… This is key and attests to the lingering consumer frugality theme
We don’t like to appear as conspiracy theorists, but if you recall, the equity market bottomed on February 5 on two pieces of news that triggered a significant intra-day reversal. The first was the initial hints of an EU rescue plan for Greece. Later in the day, December’s consumer credit data were released, showing a modest decline of $1.7 billion versus the estimate of a $10 billion contraction. When you take into account the downward revision to November, what comes out of the wash is a December level of consumer credit outstanding that is was actually $6 billion lower than expected. But obviously not the way the data are being treated by Wall Street research departments or the media for that matter.

California One Step Closer To Insolvency After State Cancels $2 Billion General Obligation Bond Sale

gefunden auf Zerohedge

Five days ago a great white hope appeared for the great bankrupt Golden State (Baa1/A-), in the form of $2 billion in GO bonds, which were supposed to be promptly syndicated via underwriters JPMorgan and Morgan Stanley. This would have been the first bond sale for California since November: a critical milestone as the state creeps ever closer to a full-on default. Unfortunately, the creeping just turned into a casual jog after Jane Wells (@janewells) just tweeted that California has cancelled its bond sale “after legislature fails to approve cash management flexibility bill [the] Treasurer said he needed to attract investors.”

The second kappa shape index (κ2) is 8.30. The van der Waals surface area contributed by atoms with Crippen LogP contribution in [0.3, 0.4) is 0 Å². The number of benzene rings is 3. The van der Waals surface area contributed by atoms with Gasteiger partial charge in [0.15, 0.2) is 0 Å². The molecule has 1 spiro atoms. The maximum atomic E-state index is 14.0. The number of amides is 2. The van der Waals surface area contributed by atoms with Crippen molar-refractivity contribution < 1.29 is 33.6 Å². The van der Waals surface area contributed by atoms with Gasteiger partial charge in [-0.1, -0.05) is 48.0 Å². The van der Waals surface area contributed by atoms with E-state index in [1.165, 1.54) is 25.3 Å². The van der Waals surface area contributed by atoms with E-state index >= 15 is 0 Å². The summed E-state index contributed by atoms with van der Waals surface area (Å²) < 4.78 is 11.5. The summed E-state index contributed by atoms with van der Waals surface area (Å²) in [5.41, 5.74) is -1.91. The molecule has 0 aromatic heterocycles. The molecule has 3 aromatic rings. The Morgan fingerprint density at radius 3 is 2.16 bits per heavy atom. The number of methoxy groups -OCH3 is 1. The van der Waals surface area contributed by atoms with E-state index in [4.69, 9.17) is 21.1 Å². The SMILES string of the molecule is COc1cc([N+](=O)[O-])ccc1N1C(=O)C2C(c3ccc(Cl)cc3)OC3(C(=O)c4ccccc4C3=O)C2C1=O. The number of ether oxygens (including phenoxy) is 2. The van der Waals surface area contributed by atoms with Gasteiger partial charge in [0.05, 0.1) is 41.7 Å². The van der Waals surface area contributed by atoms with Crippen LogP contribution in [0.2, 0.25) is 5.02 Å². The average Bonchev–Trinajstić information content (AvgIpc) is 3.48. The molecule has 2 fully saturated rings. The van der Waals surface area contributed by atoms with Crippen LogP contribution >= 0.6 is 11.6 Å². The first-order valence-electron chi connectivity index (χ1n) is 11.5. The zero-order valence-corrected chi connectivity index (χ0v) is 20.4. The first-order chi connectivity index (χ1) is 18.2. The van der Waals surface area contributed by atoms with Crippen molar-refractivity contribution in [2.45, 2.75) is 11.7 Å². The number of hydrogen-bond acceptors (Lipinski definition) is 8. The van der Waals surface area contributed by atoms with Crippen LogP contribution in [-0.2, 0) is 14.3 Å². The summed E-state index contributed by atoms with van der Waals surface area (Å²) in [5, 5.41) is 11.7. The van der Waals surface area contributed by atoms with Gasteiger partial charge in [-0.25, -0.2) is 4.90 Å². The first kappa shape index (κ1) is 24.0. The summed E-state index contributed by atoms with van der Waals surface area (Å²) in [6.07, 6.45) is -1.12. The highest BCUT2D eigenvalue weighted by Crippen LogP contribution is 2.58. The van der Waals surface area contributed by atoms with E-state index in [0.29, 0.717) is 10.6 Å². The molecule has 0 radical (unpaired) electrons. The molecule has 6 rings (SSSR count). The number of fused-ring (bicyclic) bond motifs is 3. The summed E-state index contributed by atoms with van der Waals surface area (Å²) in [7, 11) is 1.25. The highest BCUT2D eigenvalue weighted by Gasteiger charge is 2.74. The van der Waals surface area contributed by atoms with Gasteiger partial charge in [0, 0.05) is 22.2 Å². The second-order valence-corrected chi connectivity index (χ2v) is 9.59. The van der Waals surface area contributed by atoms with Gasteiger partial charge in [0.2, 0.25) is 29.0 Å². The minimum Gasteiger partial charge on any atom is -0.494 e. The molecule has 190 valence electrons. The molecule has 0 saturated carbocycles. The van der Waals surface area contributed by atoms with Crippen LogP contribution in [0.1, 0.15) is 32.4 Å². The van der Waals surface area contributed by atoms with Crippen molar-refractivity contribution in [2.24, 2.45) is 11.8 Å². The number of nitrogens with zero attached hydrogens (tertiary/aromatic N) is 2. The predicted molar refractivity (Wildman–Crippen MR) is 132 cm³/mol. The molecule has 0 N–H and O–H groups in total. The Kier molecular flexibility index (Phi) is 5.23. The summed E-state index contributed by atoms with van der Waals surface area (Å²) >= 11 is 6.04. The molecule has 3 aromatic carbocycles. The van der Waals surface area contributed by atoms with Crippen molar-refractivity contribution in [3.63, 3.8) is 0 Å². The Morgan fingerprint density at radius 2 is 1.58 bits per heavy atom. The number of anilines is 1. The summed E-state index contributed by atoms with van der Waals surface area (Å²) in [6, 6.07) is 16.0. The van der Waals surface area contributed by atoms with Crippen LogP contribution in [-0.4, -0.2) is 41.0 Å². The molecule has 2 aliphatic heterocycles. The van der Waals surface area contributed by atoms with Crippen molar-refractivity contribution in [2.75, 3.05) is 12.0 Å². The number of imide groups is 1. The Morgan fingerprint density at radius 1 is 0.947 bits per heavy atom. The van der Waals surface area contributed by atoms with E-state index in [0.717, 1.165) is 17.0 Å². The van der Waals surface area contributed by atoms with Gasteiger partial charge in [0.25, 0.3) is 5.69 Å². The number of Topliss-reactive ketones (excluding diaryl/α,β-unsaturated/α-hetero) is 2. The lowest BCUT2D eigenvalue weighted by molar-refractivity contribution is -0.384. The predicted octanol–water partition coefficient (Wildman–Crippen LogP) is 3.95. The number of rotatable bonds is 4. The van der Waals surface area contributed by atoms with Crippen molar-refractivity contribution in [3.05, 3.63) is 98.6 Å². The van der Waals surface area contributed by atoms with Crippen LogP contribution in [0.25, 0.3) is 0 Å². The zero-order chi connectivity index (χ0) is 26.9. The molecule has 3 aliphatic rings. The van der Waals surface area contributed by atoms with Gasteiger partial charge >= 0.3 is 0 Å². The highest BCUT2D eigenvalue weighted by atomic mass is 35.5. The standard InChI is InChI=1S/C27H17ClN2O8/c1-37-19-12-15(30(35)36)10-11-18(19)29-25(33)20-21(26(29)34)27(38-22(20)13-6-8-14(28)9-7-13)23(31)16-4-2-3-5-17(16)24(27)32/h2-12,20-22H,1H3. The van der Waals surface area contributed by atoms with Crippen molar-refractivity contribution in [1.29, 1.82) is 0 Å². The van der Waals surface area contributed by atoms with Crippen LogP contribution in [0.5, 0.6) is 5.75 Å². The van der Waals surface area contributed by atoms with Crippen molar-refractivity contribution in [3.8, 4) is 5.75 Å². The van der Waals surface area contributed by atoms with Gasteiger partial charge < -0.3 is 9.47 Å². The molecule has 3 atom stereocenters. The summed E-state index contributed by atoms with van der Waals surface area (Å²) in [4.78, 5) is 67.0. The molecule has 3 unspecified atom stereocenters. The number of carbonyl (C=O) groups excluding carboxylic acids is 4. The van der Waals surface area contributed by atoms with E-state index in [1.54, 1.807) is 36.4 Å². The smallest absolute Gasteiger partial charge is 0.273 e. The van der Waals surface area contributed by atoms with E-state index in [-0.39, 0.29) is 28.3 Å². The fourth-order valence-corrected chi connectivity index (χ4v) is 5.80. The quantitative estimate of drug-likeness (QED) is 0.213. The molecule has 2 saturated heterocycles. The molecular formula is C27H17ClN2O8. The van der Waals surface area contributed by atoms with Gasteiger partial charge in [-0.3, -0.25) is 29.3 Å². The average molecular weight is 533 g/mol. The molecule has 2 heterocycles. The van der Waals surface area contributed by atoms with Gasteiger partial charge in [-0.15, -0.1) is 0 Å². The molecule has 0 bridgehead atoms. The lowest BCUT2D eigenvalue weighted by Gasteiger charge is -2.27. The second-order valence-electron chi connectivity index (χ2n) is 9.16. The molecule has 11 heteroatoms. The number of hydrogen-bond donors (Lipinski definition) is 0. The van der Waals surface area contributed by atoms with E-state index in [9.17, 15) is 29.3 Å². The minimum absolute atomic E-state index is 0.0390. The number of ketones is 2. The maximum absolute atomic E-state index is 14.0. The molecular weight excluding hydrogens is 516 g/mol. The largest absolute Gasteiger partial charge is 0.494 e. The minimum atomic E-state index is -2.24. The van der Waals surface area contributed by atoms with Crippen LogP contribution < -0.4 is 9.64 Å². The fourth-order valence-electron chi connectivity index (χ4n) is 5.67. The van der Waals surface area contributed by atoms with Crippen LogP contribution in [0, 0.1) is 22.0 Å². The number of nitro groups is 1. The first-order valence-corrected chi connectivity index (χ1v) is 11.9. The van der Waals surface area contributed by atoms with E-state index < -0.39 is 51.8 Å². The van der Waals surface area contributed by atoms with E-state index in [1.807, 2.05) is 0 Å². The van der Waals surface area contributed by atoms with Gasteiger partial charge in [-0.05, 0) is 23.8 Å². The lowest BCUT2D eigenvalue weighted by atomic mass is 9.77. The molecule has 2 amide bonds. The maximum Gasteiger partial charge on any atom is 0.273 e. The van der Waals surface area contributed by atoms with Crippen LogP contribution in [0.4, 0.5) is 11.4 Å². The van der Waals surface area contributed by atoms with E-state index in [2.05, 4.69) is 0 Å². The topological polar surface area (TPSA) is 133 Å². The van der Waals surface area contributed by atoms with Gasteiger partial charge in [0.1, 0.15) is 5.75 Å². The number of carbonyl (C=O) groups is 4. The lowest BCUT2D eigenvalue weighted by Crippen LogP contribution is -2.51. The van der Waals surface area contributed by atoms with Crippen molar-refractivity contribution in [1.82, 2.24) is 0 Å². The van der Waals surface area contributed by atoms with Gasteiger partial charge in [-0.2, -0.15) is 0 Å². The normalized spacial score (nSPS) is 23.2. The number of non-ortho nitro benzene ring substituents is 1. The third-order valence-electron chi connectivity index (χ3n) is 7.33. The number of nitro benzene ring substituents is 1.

Moody`s Kriterien aus 2009 für AAA Nation Ratings

“For a AAA government to be downgraded, Moody’s must have concluded that the deterioration in credit
metrics is (1) observable and material in absolute terms; (2) observable and material in relative terms;
and (3) unlikely to be reversed in the near future. The decision underlying a potential downgrade would
also depend on the extent of the actual and potential deterioration of a government’s balance sheet;
whether a country’s economic model can be regenerated, thereby allowing the economy to rebound; and